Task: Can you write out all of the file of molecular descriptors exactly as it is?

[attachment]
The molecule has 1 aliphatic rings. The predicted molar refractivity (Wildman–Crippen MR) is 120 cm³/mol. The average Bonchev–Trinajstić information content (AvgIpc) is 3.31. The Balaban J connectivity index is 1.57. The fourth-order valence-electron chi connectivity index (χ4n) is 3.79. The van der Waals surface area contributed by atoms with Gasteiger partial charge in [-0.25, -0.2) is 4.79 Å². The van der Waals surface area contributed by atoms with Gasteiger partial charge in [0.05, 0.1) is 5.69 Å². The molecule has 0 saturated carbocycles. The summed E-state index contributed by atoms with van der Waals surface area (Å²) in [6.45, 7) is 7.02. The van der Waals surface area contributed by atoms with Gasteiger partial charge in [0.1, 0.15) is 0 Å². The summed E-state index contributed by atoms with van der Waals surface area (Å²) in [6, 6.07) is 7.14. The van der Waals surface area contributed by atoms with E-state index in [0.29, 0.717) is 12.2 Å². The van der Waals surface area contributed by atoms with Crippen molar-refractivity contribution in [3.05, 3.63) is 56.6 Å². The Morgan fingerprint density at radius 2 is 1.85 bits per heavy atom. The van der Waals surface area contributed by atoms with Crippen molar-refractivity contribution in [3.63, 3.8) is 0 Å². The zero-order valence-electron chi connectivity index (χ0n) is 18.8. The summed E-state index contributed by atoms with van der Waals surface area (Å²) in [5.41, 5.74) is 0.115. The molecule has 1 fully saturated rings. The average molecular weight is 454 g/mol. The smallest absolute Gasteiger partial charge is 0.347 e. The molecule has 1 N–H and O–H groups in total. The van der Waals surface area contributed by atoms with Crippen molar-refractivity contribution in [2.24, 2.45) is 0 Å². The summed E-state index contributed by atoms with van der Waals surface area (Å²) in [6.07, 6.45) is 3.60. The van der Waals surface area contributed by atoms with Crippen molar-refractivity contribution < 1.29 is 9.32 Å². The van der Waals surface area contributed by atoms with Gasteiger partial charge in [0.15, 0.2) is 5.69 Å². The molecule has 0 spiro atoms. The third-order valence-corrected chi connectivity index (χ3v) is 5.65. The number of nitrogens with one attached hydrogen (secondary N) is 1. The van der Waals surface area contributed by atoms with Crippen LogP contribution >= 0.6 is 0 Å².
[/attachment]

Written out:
The molecule has 1 aliphatic rings. The predicted molar refractivity (Wildman–Crippen MR) is 120 cm³/mol. The average Bonchev–Trinajstić information content (AvgIpc) is 3.31. The Balaban J connectivity index is 1.57. The fourth-order valence-electron chi connectivity index (χ4n) is 3.79. The van der Waals surface area contributed by atoms with Gasteiger partial charge in [-0.25, -0.2) is 4.79 Å². The van der Waals surface area contributed by atoms with Gasteiger partial charge in [0.05, 0.1) is 5.69 Å². The molecule has 0 saturated carbocycles. The summed E-state index contributed by atoms with van der Waals surface area (Å²) in [6.45, 7) is 7.02. The van der Waals surface area contributed by atoms with Gasteiger partial charge in [0.1, 0.15) is 0 Å². The summed E-state index contributed by atoms with van der Waals surface area (Å²) in [6, 6.07) is 7.14. The van der Waals surface area contributed by atoms with E-state index in [0.29, 0.717) is 12.2 Å². The van der Waals surface area contributed by atoms with Crippen molar-refractivity contribution in [3.05, 3.63) is 56.6 Å². The Morgan fingerprint density at radius 2 is 1.85 bits per heavy atom. The van der Waals surface area contributed by atoms with Crippen molar-refractivity contribution in [3.63, 3.8) is 0 Å². The zero-order valence-electron chi connectivity index (χ0n) is 18.8. The summed E-state index contributed by atoms with van der Waals surface area (Å²) in [5.41, 5.74) is 0.115. The molecule has 1 fully saturated rings. The average molecular weight is 454 g/mol. The smallest absolute Gasteiger partial charge is 0.347 e. The molecule has 1 N–H and O–H groups in total. The van der Waals surface area contributed by atoms with Crippen molar-refractivity contribution in [2.24, 2.45) is 0 Å². The summed E-state index contributed by atoms with van der Waals surface area (Å²) in [6.07, 6.45) is 3.60. The van der Waals surface area contributed by atoms with Crippen molar-refractivity contribution < 1.29 is 9.32 Å². The van der Waals surface area contributed by atoms with Gasteiger partial charge in [0.15, 0.2) is 5.69 Å². The molecule has 0 spiro atoms. The third-order valence-corrected chi connectivity index (χ3v) is 5.65. The number of nitrogens with one attached hydrogen (secondary N) is 1. The van der Waals surface area contributed by atoms with Crippen LogP contribution >= 0.6 is 0 Å².